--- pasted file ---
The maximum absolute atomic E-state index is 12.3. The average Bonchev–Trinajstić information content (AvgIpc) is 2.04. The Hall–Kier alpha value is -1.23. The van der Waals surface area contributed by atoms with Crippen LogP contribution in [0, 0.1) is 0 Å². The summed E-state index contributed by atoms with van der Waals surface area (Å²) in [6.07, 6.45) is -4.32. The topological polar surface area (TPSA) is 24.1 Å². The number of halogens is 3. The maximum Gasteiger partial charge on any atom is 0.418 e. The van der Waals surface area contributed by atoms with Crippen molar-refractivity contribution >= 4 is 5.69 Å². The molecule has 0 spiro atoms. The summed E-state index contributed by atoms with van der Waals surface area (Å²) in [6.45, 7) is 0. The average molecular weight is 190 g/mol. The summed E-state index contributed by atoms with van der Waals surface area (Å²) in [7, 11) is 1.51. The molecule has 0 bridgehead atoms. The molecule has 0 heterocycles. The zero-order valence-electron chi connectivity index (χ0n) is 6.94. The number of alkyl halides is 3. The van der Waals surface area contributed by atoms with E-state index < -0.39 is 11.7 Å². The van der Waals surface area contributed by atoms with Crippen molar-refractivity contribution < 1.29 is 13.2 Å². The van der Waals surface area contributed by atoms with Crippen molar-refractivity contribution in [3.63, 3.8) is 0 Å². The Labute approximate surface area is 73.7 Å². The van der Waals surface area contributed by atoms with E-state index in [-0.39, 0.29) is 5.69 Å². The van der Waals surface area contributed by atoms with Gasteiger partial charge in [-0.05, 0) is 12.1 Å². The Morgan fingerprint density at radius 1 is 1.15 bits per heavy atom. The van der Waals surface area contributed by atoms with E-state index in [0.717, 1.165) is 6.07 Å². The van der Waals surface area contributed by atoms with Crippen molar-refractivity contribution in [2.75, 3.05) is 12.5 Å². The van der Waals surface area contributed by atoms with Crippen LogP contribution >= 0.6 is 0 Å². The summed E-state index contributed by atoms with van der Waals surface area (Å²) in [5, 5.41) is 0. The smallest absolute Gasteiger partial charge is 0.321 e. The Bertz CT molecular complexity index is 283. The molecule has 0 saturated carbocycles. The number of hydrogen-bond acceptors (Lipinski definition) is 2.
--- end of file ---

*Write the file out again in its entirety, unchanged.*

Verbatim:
The maximum absolute atomic E-state index is 12.3. The average Bonchev–Trinajstić information content (AvgIpc) is 2.04. The Hall–Kier alpha value is -1.23. The van der Waals surface area contributed by atoms with Crippen LogP contribution in [0, 0.1) is 0 Å². The summed E-state index contributed by atoms with van der Waals surface area (Å²) in [6.07, 6.45) is -4.32. The topological polar surface area (TPSA) is 24.1 Å². The number of halogens is 3. The maximum Gasteiger partial charge on any atom is 0.418 e. The van der Waals surface area contributed by atoms with Crippen molar-refractivity contribution >= 4 is 5.69 Å². The molecule has 0 spiro atoms. The summed E-state index contributed by atoms with van der Waals surface area (Å²) in [6.45, 7) is 0. The average molecular weight is 190 g/mol. The summed E-state index contributed by atoms with van der Waals surface area (Å²) in [7, 11) is 1.51. The molecule has 0 bridgehead atoms. The molecule has 0 heterocycles. The zero-order valence-electron chi connectivity index (χ0n) is 6.94. The number of alkyl halides is 3. The van der Waals surface area contributed by atoms with E-state index < -0.39 is 11.7 Å². The van der Waals surface area contributed by atoms with Crippen molar-refractivity contribution < 1.29 is 13.2 Å². The van der Waals surface area contributed by atoms with Crippen molar-refractivity contribution in [3.63, 3.8) is 0 Å². The Labute approximate surface area is 73.7 Å². The van der Waals surface area contributed by atoms with E-state index in [-0.39, 0.29) is 5.69 Å². The van der Waals surface area contributed by atoms with Gasteiger partial charge in [-0.05, 0) is 12.1 Å². The Morgan fingerprint density at radius 1 is 1.15 bits per heavy atom. The van der Waals surface area contributed by atoms with E-state index in [0.717, 1.165) is 6.07 Å². The van der Waals surface area contributed by atoms with Crippen molar-refractivity contribution in [2.75, 3.05) is 12.5 Å². The van der Waals surface area contributed by atoms with Crippen LogP contribution >= 0.6 is 0 Å². The summed E-state index contributed by atoms with van der Waals surface area (Å²) in [5, 5.41) is 0. The smallest absolute Gasteiger partial charge is 0.321 e. The Bertz CT molecular complexity index is 283. The molecule has 0 saturated carbocycles. The number of hydrogen-bond acceptors (Lipinski definition) is 2.